Saturday, August 20, 2011

Listen Up!

How do you communicate with a tree? How do you talk to a stone, or an herb, or a spirit, or, for that matter, another person? The art of listening seems to have been lost. If it isn't lost, at least significantly narrowed in definition. We equate it with hearing, with passively experiencing information. I've been noticing just how much more active engagement real listening requires. In fact, truly communicating with someone requires a great shift in viewpoint on our part.

To talk to a tree, you need to become like a tree. Stand (or sit) still, breathe deeply, sink your roots into the earth, feel your branches sway and dance. Think you don't have roots or branches? Try to move away from those strict dictates of ordinary consciousness. Once you get comfortable and in contact with the ground, given a little effort, you'll find you have all the parts of a tree. Perhaps you just haven't been paying attention to them recently. Hinduism teaches us that we are all microcosms of the universe. That tree you want to ask for a branch, that spirit you've been trying to channel: you've got all the essential gear already within your own being. Moving through day to day life without spiritual focus, we've trained ourselves to identify things based on their disparities, but that's only a small portion of the perspective we can acquire by analyzing their similarities. Start by trying to talk to the tree inside you, and you'll find your way to the tree in front of you.

It's usually convenient to imagine that we are all discrete entities, solitaries who interact with other solitary beings. This, however, is a singularly narrow-minded worldview. Think about your own body. Are you your skin? Though this is our largest organ and perhaps the most apparent, I think we would all agree it is not what makes us who we are. Contemplate the long process of cell death and regeneration that governs your skin. At what point does a skin cell cease to be part of you? The lines that divide and define us are much fuzzier than we think. This same blurring of boundaries extends throughout our world. Think about those wonderful vegetables you eat. Eventually, that carrot you're munching on ceases to be a carrot and becomes part of your body. Where is that place of transformation, of everyday alchemy? It's liberating to realize that we don't necessarily have to function as lone islands, but instead can thrive as richly diverse and powerful network: an archipelago.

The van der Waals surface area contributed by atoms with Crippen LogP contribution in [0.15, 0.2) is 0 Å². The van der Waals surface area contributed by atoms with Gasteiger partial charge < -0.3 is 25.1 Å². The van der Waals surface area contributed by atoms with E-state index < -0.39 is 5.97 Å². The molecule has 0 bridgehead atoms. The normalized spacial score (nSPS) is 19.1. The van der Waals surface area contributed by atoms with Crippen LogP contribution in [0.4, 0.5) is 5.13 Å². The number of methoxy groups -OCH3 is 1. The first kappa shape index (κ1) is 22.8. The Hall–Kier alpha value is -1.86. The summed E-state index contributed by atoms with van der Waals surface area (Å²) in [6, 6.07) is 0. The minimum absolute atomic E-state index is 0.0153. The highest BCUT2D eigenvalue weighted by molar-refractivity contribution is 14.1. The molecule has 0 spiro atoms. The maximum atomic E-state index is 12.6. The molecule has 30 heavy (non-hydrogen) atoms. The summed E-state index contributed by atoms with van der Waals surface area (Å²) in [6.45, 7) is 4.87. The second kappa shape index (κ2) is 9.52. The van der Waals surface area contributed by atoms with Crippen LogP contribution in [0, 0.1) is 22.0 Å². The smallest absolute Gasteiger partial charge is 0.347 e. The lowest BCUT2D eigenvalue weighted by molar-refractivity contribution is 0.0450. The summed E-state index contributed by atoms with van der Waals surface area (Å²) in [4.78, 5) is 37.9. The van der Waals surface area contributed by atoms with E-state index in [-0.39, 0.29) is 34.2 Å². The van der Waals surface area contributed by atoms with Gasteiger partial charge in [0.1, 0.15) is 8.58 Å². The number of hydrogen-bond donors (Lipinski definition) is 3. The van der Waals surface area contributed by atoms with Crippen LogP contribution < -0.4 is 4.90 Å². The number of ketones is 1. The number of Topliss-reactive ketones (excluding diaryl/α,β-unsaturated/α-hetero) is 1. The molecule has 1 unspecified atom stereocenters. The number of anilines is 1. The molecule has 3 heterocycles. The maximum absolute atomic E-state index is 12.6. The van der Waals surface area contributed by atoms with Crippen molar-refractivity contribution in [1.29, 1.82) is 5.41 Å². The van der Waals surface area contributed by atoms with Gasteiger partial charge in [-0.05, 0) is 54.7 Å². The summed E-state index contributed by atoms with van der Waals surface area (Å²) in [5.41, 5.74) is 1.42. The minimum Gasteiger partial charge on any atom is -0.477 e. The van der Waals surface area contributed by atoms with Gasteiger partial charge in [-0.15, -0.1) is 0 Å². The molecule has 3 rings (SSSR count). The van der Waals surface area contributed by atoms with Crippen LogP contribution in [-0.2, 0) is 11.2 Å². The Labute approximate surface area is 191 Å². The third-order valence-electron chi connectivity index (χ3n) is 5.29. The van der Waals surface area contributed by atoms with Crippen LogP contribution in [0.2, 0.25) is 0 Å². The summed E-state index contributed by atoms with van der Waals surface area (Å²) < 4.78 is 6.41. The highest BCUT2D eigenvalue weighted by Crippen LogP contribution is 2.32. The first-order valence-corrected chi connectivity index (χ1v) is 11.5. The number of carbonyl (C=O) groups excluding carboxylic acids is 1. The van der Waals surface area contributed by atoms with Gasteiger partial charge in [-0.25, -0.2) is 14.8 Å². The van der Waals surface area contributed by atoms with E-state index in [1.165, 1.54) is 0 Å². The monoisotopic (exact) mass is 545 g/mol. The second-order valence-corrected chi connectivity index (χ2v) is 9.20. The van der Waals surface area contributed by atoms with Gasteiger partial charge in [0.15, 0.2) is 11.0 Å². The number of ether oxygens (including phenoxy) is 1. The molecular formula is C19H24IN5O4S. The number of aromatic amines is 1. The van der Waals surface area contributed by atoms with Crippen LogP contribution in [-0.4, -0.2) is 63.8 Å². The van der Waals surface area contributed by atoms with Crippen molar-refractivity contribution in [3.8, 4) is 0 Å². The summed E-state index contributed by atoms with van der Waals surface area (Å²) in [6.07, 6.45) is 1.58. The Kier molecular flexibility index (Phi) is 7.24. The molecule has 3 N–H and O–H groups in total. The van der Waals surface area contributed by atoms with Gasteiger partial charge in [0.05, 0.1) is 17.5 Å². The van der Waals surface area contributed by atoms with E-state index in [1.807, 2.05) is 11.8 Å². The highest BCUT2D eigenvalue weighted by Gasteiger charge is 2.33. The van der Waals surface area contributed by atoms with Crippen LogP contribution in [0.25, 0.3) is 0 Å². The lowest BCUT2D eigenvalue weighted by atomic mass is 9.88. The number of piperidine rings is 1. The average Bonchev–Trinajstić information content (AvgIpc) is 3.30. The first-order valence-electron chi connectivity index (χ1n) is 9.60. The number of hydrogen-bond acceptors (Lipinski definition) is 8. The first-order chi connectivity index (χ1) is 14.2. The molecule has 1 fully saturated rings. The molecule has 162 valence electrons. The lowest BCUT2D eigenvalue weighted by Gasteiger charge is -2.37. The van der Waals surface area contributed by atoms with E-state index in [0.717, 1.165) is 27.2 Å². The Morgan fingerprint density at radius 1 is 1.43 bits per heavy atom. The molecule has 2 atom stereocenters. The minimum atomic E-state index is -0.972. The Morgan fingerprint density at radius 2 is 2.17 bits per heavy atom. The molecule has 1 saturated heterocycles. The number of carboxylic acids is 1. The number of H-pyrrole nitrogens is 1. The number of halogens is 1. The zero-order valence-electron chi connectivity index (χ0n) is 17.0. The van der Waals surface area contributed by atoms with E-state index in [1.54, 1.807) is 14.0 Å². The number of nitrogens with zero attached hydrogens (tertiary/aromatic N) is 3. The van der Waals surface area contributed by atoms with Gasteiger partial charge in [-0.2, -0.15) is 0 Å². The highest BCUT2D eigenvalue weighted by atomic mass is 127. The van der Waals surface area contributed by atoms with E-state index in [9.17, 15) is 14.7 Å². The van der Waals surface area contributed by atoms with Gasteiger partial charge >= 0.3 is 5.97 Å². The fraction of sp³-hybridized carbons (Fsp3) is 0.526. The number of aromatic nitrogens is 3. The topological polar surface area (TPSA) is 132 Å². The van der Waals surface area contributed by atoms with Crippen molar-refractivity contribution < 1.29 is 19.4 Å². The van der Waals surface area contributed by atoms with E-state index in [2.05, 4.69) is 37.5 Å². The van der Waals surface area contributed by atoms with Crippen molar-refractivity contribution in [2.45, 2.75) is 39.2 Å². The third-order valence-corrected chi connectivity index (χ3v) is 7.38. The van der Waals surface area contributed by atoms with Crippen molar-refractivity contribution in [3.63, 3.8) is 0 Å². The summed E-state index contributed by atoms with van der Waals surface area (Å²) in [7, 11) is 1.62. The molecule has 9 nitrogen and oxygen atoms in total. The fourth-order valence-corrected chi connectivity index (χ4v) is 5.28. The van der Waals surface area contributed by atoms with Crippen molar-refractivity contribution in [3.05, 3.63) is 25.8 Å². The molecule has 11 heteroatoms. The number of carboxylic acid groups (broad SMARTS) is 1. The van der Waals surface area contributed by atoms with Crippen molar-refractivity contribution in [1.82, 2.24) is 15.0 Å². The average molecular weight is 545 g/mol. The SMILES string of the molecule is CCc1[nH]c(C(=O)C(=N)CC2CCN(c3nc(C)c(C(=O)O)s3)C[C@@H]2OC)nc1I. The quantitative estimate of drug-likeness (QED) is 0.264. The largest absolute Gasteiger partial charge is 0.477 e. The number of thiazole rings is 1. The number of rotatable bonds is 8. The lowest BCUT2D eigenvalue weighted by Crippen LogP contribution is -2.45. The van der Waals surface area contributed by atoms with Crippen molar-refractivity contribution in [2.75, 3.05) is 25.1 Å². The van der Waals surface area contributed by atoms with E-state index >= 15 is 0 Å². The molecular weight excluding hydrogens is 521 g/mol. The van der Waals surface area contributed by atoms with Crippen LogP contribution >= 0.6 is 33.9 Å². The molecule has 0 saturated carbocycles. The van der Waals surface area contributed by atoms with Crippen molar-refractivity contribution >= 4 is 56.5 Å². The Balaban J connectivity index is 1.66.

How badly we need to embrace this process today. How would our political theater look differently if the people running the show tried to step into each others' shoes and the shoes of their constituency? Would we even have the vast, inefficient, top-heavy government that's in place now? I doubt it. Because in the past we've been all too willing to put on blinders and ignore our sense of connectedness, we've manifested an inherently divisive and unfair society. But that doesn't have to be the case. Let's go outside, talk to our tree and our neighbors. To do so, we're all going to have to grow a lot closer.

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